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  10. Job moves, edited by Benjamin Mullin: Ann Shoket will be a consultant for Hearst. Previously, she was editor-in-chief of Seventeen magazine. (Capital) | Kal Penn will be a special correspondent for Fusion. Previously, he was associate director of the White House's Office of Public Engagement. (Politico) | Richard Tomko is now publisher of amNewYork. Previously, he was a consultant at Boost Digital. (Email) | Tony Brancato is now executive director of Web products and audience development at The New York Times. Previously, he was head of product for the Web there. (The New York Times) | Sandy Johnson is now president and chief operating officer at The National Press Foundation. Previously, she was the excecutive editor at Stateline.org. (National Press Foundation) | Jeff Simon will be a video producer at CNN. He's a producer for The Washington Post. (@jjsimonWP) | Cynthia Littleton will be Variety's managing editor for television. Previously, she was editor-in-chief of television. Claudia Eller and Andrew Wallenstein are now co-editors-in-chief at Variety. Eller was editor-in-chief of film at Variety. Wallenstein was editor-in-chief of digital there. (Variety) | Sonya Thompson will be director of news projects for Tribune Media Group. She was news director for WJW in Cleveland. Mitch Jacob will be news director at WJLA. He was news director for WSYX in Columbus. Jamie Justice will be news director at WSYX in Columbus. Previously, she was assistant news director there. Rob Cartwright is now news director for KEYE in Austin. Previously, he was news director for WSYR in Syracuse. Jeff Houston is now news director for WBMA in Birmingham. Previously, he was an assistant news director there. (Rick Gevers) | James VanOsdol has been named newsroom program manager at Rivet News Radio. He is an anchor at HearHere Radio LLC. (Robert Feder) | Job of the day: Politico is looking for a tax reporter. Get your résumés in! (Journalism Jobs) | Send Ben your job moves: bmullin@poynter.org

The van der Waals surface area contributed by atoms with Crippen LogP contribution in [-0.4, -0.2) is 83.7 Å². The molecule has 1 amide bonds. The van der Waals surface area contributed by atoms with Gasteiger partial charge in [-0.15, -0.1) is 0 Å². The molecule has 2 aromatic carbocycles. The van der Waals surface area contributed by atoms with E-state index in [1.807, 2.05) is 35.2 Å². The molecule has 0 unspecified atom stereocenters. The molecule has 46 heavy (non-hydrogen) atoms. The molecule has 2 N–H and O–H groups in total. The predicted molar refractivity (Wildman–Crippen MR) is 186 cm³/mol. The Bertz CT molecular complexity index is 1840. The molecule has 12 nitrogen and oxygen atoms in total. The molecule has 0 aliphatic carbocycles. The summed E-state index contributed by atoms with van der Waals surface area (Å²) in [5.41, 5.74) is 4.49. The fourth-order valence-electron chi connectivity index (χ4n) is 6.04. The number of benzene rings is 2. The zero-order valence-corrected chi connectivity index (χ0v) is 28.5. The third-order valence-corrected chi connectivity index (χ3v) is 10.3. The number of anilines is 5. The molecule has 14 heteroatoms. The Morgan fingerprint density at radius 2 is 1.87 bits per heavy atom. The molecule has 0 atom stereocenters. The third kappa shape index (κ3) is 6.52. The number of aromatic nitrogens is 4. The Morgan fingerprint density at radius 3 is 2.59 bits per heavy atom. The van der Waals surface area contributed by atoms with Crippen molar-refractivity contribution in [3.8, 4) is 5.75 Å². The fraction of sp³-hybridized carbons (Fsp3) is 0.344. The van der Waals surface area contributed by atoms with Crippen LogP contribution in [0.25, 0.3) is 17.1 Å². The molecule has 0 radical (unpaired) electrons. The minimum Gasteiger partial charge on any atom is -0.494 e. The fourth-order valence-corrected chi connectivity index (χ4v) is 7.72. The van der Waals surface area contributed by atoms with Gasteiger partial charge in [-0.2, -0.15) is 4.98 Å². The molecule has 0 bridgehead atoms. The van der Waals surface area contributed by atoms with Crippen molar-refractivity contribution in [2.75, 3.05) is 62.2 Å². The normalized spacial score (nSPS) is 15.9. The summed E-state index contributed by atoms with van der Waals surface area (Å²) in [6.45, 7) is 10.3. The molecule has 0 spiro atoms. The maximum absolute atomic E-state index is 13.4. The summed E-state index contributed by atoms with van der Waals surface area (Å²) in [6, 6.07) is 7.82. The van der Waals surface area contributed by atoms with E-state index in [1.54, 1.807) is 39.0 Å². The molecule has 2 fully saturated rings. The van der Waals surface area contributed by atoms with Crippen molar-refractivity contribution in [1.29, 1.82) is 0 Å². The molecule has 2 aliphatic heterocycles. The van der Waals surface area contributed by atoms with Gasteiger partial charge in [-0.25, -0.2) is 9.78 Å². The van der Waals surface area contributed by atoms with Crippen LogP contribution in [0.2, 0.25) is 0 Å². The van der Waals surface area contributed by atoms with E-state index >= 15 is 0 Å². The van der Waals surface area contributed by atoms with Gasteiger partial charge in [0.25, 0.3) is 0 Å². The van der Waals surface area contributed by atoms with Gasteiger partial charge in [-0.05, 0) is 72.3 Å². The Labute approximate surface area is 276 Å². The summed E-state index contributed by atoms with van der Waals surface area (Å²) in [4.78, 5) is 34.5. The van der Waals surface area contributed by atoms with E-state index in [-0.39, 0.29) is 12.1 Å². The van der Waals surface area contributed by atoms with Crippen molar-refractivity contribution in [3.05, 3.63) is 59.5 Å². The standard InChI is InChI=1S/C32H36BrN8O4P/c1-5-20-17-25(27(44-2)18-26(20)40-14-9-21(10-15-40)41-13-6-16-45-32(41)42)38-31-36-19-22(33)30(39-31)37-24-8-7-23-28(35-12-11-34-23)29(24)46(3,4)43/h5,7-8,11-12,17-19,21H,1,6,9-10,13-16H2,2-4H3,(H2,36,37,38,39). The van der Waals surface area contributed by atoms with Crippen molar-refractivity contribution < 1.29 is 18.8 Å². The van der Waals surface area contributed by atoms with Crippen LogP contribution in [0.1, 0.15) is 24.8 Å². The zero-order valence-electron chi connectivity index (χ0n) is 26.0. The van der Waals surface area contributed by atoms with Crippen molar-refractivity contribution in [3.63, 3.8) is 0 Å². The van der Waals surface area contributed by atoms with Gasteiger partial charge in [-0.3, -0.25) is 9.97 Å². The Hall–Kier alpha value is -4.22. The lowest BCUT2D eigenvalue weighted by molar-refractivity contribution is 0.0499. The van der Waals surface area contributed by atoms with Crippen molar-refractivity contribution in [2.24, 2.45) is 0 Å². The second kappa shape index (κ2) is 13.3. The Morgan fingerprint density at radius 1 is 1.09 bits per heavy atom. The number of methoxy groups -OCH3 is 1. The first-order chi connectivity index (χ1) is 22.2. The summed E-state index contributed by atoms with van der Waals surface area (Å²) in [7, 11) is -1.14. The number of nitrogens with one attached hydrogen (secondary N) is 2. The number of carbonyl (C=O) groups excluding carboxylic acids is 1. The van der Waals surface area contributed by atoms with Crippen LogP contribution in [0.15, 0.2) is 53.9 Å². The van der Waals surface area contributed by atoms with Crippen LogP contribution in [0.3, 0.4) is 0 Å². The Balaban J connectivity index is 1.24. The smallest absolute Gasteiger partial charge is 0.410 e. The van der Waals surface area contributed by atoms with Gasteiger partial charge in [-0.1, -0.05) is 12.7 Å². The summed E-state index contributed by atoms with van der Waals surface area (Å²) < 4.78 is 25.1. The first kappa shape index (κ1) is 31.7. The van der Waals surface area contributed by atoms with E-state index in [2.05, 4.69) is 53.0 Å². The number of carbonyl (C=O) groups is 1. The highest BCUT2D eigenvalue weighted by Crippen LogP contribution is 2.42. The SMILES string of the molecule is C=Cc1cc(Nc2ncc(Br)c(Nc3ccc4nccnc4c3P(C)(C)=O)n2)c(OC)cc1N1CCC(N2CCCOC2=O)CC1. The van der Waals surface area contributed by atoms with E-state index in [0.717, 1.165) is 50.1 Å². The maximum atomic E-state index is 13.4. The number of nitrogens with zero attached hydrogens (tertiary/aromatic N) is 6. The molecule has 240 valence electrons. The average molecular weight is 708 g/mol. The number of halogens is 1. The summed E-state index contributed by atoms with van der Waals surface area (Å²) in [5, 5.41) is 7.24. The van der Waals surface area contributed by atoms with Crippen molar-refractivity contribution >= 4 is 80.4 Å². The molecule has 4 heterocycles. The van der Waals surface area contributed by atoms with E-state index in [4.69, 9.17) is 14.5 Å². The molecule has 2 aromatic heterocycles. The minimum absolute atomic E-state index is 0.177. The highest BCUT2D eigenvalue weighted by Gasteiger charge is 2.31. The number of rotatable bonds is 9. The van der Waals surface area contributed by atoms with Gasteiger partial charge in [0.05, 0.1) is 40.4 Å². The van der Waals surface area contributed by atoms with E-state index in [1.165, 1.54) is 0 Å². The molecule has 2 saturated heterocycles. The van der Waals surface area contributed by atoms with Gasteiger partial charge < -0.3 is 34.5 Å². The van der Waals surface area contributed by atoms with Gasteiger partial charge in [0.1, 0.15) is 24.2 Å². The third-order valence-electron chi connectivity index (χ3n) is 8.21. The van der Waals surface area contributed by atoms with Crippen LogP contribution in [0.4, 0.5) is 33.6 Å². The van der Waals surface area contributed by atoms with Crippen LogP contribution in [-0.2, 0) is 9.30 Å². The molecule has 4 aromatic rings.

Suggestions? Criticisms? Would like me to send you this roundup each morning? Please email me: abeaujon@poynter.org.

  • Andrew Beaujon

    Andrew Beaujon reported on the media for Poynter from 2012 to 2015. He was previously arts editor at TBD.com and managing editor of Washington City Paper. He's the author of the 2006 book "Body Piercing Saved My Life," about Christian rock and evangelical Christian culture.